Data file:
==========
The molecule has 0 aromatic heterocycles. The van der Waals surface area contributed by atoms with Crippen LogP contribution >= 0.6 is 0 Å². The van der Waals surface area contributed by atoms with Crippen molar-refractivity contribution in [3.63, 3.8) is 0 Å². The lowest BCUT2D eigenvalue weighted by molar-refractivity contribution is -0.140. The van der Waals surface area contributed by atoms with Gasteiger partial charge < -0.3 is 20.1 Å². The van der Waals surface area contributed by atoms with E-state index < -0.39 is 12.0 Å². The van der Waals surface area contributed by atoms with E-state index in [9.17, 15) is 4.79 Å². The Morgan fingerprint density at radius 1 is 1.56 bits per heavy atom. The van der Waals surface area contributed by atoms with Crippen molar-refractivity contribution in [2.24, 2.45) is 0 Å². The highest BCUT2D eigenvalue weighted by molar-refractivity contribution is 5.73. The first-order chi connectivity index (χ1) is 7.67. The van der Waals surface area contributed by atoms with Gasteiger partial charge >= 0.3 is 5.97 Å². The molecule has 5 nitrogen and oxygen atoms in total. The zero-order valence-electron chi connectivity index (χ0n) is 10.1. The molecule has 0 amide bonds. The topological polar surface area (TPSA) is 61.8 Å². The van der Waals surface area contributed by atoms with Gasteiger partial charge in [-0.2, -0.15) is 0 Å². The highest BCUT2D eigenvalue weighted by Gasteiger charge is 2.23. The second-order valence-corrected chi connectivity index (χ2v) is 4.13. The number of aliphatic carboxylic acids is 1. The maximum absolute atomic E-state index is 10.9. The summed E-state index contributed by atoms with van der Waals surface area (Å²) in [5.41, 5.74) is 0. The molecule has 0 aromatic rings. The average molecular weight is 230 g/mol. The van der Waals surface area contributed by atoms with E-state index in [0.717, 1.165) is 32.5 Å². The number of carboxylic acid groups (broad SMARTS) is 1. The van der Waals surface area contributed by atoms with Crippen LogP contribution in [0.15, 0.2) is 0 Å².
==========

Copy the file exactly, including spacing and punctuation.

The molecule has 0 aromatic heterocycles. The van der Waals surface area contributed by atoms with Crippen LogP contribution >= 0.6 is 0 Å². The van der Waals surface area contributed by atoms with Crippen molar-refractivity contribution in [3.63, 3.8) is 0 Å². The lowest BCUT2D eigenvalue weighted by molar-refractivity contribution is -0.140. The van der Waals surface area contributed by atoms with Gasteiger partial charge < -0.3 is 20.1 Å². The van der Waals surface area contributed by atoms with E-state index < -0.39 is 12.0 Å². The van der Waals surface area contributed by atoms with E-state index in [9.17, 15) is 4.79 Å². The Morgan fingerprint density at radius 1 is 1.56 bits per heavy atom. The van der Waals surface area contributed by atoms with Crippen molar-refractivity contribution in [2.24, 2.45) is 0 Å². The highest BCUT2D eigenvalue weighted by molar-refractivity contribution is 5.73. The first-order chi connectivity index (χ1) is 7.67. The van der Waals surface area contributed by atoms with Gasteiger partial charge >= 0.3 is 5.97 Å². The molecule has 5 nitrogen and oxygen atoms in total. The zero-order valence-electron chi connectivity index (χ0n) is 10.1. The molecule has 0 amide bonds. The topological polar surface area (TPSA) is 61.8 Å². The van der Waals surface area contributed by atoms with Gasteiger partial charge in [-0.2, -0.15) is 0 Å². The highest BCUT2D eigenvalue weighted by Gasteiger charge is 2.23. The second-order valence-corrected chi connectivity index (χ2v) is 4.13. The number of aliphatic carboxylic acids is 1. The maximum absolute atomic E-state index is 10.9. The summed E-state index contributed by atoms with van der Waals surface area (Å²) in [5.41, 5.74) is 0. The molecule has 0 aromatic rings. The average molecular weight is 230 g/mol. The van der Waals surface area contributed by atoms with E-state index in [0.717, 1.165) is 32.5 Å². The number of carboxylic acid groups (broad SMARTS) is 1. The van der Waals surface area contributed by atoms with Crippen LogP contribution in [0.15, 0.2) is 0 Å².